Sunday, February 24, 2008

Discovering our inner Yook

John 4:5-42

One of my very favorite books is The Butter Battle Book by Dr. Seuss. Written when the Cold War was still hot, he describes the battle between the Yooks and the Zooks that had grown so old and grown so far, that even though it meant their mutual destruction, they had forgotten what they were fighting over in the first place.

What divided Yooks from Zooks? Well, the Yooks and the Zooks fought over which side they butter their bread. It really was a butter battle.

Sounds goofy, I know, but the fable talks about how humans work. We get so drawn into the fight that everything eventually gets defined in terms of the conflict—and we forget why it started let alone what our real job is.

This pattern is as old as human history. And in the Gospel of John we hear about how Jesus confronted it and how he drove through it and why.

Jesus is in Samaria. Let’s call them the Zooks. They are Zooks because a long time ago—a long time before Jesus, mind you—they decided that God did not want them to worship in Jerusalem but on a place called Mount Gerazim, a place located in the former Northern Kingdom of Israel.

Jews, lets call them Yooks, worshipped in the temple in Jerusalem. And because the Zooks would not take part in all the right rituals in a place only the Yooks thought was God’s house, the Yooks thought the Zooks were perpetually unclean.

And that is why Samaritans and Jews didn’t talk to each other. Sounds silly, right? Wait. It gets better.

There was one thing that both Yooks and Zooks could agree on…and that was that men did not talk to women who were not in their family. So here is Jesus the Yook, sitting a well that is sacred to Zooks talking to a woman from the land of Zook.

I put it this way (with apologies to the good doctor) to emphasize the strangeness of it all. Put this way, it does seem strange, doesn’t it? And yet, this was life-and-death stuff! Trust me, the prejudice ran deep, across generations! If the Samaritans and Jews had money, weapons and an army—and weren’t equally occupied by Rome—they’d spill blood over which Mountain on which to build God’s House. Which was too bad because the point of the whole exercise is to let God change us from within--no matter where we live.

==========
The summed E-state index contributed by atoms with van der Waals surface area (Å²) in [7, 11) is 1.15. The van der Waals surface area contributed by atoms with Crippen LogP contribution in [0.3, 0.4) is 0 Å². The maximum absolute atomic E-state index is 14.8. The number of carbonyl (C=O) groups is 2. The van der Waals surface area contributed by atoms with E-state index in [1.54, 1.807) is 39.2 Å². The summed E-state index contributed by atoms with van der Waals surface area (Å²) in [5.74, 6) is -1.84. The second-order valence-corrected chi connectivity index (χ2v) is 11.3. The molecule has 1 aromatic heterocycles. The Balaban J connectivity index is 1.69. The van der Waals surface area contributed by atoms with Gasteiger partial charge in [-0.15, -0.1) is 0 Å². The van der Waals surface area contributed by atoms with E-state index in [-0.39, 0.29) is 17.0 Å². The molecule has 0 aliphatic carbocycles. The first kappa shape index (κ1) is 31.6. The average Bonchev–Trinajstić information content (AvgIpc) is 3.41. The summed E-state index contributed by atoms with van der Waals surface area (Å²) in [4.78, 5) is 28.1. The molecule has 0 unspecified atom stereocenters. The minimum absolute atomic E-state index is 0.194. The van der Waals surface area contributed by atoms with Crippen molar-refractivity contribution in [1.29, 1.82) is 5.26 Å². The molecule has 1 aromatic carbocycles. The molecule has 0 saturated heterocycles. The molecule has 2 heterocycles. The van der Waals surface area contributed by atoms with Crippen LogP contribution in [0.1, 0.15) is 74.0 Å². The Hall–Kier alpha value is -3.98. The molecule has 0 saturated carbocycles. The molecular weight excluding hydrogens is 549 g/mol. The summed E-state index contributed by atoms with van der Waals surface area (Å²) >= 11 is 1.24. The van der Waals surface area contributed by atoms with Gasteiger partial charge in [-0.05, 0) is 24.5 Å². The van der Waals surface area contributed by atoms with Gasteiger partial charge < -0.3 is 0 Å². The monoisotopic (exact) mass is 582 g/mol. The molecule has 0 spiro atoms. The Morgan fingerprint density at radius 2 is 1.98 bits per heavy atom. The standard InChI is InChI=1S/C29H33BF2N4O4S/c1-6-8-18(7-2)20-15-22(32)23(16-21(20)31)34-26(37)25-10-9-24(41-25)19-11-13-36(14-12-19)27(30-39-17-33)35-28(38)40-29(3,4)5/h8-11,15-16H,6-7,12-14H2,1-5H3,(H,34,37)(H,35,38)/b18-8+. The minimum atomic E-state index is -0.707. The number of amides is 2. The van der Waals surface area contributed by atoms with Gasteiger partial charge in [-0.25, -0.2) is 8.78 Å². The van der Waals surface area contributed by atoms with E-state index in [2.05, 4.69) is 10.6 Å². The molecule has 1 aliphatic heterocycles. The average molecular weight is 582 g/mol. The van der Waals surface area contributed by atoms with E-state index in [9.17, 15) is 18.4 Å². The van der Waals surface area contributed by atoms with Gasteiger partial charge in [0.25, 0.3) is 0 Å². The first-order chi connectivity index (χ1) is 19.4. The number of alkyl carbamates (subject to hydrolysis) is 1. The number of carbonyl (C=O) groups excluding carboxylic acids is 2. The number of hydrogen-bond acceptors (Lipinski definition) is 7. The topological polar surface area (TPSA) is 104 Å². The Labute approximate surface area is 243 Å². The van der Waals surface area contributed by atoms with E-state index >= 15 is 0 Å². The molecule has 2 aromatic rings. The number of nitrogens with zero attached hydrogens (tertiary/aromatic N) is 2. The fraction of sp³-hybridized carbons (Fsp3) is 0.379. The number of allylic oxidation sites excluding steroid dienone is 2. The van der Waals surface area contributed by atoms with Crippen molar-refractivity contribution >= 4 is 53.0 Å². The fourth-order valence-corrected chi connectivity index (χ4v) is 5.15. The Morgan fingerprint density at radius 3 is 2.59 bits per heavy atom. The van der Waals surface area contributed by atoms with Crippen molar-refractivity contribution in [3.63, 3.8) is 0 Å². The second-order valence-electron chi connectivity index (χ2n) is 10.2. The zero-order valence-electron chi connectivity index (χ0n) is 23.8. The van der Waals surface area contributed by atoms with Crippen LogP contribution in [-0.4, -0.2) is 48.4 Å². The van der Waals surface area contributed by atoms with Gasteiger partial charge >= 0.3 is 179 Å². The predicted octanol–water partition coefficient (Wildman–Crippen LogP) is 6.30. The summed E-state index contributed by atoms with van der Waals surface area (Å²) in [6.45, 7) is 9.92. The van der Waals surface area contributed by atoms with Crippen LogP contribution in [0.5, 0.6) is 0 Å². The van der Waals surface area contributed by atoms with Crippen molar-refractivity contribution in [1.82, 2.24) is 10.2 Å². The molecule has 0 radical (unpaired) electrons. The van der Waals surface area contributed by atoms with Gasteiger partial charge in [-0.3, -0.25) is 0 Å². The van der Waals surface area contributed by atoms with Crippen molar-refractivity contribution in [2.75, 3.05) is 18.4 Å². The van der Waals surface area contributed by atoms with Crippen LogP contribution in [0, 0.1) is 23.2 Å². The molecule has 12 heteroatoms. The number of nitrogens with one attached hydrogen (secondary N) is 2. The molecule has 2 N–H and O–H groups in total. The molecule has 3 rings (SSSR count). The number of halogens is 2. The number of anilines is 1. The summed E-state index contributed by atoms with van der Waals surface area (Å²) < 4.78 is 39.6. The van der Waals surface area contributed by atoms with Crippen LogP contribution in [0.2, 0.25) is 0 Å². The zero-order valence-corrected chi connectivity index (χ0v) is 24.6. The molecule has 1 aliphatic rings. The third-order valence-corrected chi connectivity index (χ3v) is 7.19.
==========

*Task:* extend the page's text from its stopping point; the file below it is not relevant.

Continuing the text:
Jesus spoke to the Samaritan Woman at the point of her deepest need. She hauled water in big clay jars as every woman did in those days. But Jesus saw her thirst was deep within her soul. He saw that her thirst was no different from the deep longing of all people—Jew or Samaritan, Yook or Zook.

Jesus speaks to her because the ancient divisions between Samaritans and Jews get in the way of the news Jesus brings. Jesus speaks to her because her deep longing and the injustice of their separation is precisely where God’s grace and power is addressed. Listen to how the passage we just read is set out:

Water found in wells will go away. Drink from it today, be thirsty tomorrow. Living water is given by God. Drink it today and it will quench you forever.

Worship on one mountain or another will someday end. True worship happens from a changed heart and lives forever.

Bread from bakeries will go away. Eat it today, be hungry tomorrow. True bread is doing the work of God. Enjoy it today and be satisfied forever.

Jesus does not ignore the barrier of centuries of animosity and custom. He drives through it!

So it is no wonder that the response from the disciples is bewilderment--after all they want Jesus to eat the bread they just bought--but the really a big surprise is the response of the woman. She not only believes but she proclaims! She goes and invites her neighbors to come and meet Jesus and see the Messiah. The early Christian movement really did take hold in Samaria and became one of the earliest big centers of Christianity outside of Israel.

Still there are some things about this passage which trouble me; that is, they challenge me.

The biggest challenge is that it appears that the closer one is to the tradition (whatever tradition you find yourself in) the harder it is to see God at work in it. It is almost as if Church becomes more important that Gospel. Can it be that I am a Yook who only cares about other Yooks like me? Can it be that deep down inside I am threatened by those strange, dangerous Zooks? Looking past my innate Yookness is a challenge for me.

The other thing that gives me pause is that Jesus seems to always find a way to meet people at the point of their deepest need in language that they can understand, and is patient enough to allow the transformation happen from within. This is a challenge because in my Yookness, I have this urge to straighten out wayward Zooks. Usually by yelling at them.

Jesus shows us that when we listen attentively, and when we are really present to people who are poor or are in pain or who are outcast that is when they begin to change us. When we can put aside our fear enough to identify the place of deepest need of the persons God has sent to us, we discover that we are being changed from within.

Eventually, we find that there are no Yooks and there are no Zooks. There are only people God loves, the people God meets, and the people God heals. There are only people for whom Christ died. And there only people for whom Christ rose.

Our human divisions look petty and silly compared to the transforming power of Christ. Believing, following and telling about the Christ changes us. The first sign of change? That we wake up to our inner Yook and allow our encounter with some Zook to change our heart from within.

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